On June 28th, 1969 the movement for LGBT rights began with a series of violent demonstrations that followed a raid on the Stonewall Inn, a known gay bar in Greenwich Village of Manhattan, New York City. Over the past 48 years, what was once a somber march that often resulted in violent reactions from onlookers and imprisonment for participants, has turned into one of the biggest parties of the year in many cities all over the world highlighted by the pride parade.
During Pride celebrations in major cities, almost everywhere you look mass-produced-rainbow- everything floods the streets, restaurants, bars, and virtually every shop front in the area. The parade is now flooded with giant logos of corporations seeking to cash in on the grandiosity that the festival has become.
Naturally, the bigger the event, the more money needed. Corporate sponsors provide the funds to host events on a massive scale, but is it possible that the true message of Pride is being lost to the commercial interests of its corporate sponsors? That commercial interests are in fact mitigating what generations of repressed individuals fought so hard to achieve?
A large corporation that chooses to sponsor Pride may appear progressive, and in appearing this way may divert interest from human or economic rights violations where they are involved.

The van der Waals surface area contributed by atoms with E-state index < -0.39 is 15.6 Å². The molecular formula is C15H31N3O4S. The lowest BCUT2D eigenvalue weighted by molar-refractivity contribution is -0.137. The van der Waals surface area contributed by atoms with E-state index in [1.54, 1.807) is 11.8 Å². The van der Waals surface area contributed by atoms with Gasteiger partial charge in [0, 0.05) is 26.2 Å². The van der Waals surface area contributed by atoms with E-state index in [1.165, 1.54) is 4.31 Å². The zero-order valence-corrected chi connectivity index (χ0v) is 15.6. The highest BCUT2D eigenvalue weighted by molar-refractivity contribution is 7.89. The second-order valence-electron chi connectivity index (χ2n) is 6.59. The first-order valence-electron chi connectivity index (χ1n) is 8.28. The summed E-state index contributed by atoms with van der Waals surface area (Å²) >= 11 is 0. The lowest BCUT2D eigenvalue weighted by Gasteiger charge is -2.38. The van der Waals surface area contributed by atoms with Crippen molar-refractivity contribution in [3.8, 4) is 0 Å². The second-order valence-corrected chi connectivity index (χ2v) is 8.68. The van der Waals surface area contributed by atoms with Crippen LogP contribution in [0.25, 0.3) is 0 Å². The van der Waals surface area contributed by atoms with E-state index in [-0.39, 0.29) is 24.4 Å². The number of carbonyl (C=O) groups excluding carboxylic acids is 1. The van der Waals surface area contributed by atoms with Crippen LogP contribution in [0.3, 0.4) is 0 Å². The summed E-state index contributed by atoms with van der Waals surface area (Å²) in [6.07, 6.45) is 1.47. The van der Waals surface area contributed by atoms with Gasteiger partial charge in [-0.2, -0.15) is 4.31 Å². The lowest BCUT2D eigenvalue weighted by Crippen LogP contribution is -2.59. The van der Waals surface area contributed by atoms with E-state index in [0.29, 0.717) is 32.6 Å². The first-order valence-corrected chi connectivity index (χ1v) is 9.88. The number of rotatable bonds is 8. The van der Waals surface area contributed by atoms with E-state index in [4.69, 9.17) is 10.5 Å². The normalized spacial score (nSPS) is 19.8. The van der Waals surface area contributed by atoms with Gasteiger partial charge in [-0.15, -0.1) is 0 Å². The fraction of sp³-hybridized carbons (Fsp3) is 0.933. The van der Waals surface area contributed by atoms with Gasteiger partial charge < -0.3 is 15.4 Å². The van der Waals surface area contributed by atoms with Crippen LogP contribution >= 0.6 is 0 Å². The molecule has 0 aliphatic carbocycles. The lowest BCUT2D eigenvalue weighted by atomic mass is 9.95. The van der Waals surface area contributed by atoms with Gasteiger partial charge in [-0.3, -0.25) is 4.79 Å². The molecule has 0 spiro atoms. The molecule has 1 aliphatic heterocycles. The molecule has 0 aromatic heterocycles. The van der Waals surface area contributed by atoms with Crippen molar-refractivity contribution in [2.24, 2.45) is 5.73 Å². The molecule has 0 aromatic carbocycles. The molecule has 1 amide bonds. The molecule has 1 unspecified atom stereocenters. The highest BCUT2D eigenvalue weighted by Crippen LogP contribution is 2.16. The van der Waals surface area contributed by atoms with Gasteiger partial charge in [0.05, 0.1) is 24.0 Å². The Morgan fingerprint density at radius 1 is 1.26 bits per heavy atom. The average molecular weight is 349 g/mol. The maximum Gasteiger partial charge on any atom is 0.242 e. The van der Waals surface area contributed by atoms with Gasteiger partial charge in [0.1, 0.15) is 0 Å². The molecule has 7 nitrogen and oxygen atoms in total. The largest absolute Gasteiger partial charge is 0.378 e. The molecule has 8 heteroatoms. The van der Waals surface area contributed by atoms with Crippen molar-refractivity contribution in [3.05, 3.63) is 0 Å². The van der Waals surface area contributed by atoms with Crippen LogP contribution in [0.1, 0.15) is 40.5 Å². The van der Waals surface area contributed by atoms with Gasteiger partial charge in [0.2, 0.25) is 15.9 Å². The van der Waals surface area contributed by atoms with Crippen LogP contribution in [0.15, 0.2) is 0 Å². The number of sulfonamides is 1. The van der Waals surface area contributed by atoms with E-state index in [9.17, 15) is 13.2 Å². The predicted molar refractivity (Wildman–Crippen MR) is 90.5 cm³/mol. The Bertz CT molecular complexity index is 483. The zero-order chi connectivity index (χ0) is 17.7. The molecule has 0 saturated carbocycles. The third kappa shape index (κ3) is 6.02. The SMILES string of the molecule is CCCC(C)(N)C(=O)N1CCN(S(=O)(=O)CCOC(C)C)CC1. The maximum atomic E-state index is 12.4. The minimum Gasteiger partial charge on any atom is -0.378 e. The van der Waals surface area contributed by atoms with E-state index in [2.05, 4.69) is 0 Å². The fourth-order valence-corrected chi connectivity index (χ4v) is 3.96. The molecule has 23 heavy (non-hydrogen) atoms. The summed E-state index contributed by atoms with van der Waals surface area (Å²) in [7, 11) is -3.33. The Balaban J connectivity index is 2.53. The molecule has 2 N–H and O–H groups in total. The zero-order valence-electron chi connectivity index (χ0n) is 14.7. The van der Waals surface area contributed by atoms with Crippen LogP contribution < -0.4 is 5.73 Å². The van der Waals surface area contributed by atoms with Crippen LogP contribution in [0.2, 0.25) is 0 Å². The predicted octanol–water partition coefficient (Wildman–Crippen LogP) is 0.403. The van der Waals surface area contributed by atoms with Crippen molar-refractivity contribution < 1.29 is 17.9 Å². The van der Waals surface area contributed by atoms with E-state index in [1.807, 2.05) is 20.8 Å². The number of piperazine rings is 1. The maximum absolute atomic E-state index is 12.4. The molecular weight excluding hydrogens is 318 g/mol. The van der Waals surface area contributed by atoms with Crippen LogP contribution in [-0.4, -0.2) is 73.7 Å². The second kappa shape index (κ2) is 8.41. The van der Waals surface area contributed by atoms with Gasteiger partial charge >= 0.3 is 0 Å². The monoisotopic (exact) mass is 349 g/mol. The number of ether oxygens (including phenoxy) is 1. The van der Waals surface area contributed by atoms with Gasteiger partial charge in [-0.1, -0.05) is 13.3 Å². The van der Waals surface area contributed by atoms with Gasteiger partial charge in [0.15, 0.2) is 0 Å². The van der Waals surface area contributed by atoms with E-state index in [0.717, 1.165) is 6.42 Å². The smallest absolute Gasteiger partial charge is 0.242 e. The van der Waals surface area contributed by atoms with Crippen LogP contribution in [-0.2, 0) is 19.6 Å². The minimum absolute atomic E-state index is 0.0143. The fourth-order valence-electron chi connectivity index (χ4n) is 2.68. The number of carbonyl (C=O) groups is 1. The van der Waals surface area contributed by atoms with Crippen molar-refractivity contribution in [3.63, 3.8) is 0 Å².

Last year in New York City, official sponsorship of Pride reached $1.7 million, with corporate giants T-Mobile and Walmart occupying the top tier as presenting sponsors. It is well known that that Walmart has not only been accused of exploitive labor in foreign countries, but has been accused of violating worker rights in the U.S. as well.
Of course, it would be unfair to point the finger solely at corporations for seeking to profit from what was once an angry demonstration. According to a Forbes article, a marketing firm that specializes in the gay marketplace estimated that the purchasing power of the adult LGBT population in the U.S. was $884 billion in 2014.
It’s safe to say that there are a whole lot of people profiting from this celebration that many forget wasn’t even possible just two generations ago. The importance of the struggle is being lost to corporations and commercial greed.
Pride is about remembering what wasn’t possible until recently, and thinking about what can be accomplished to support the LBGT community on a global scale. By allowing the marriage of Pride to giant corporations, not only is the original message being forgotten, but so is the fact that homosexuality is still punishable by imprisonment and even death in over 70 different countries. It is important to remember that there is still work to be done instead of funding an often alcoholic, sexualized celebration that no longer has any powerful human rights motive.
The Pride parade is a perfect example of how over marketing or over branding can sometimes result in the loss of the original message or identity.
Sarah Rose Birge is a Content Editor and Community Manager with Mijo! Brands, a leading creative digital marketing agency with offices in CDMX and Puerto Vallarta, visit us at www.mijobrands.mijo.dev or contact us.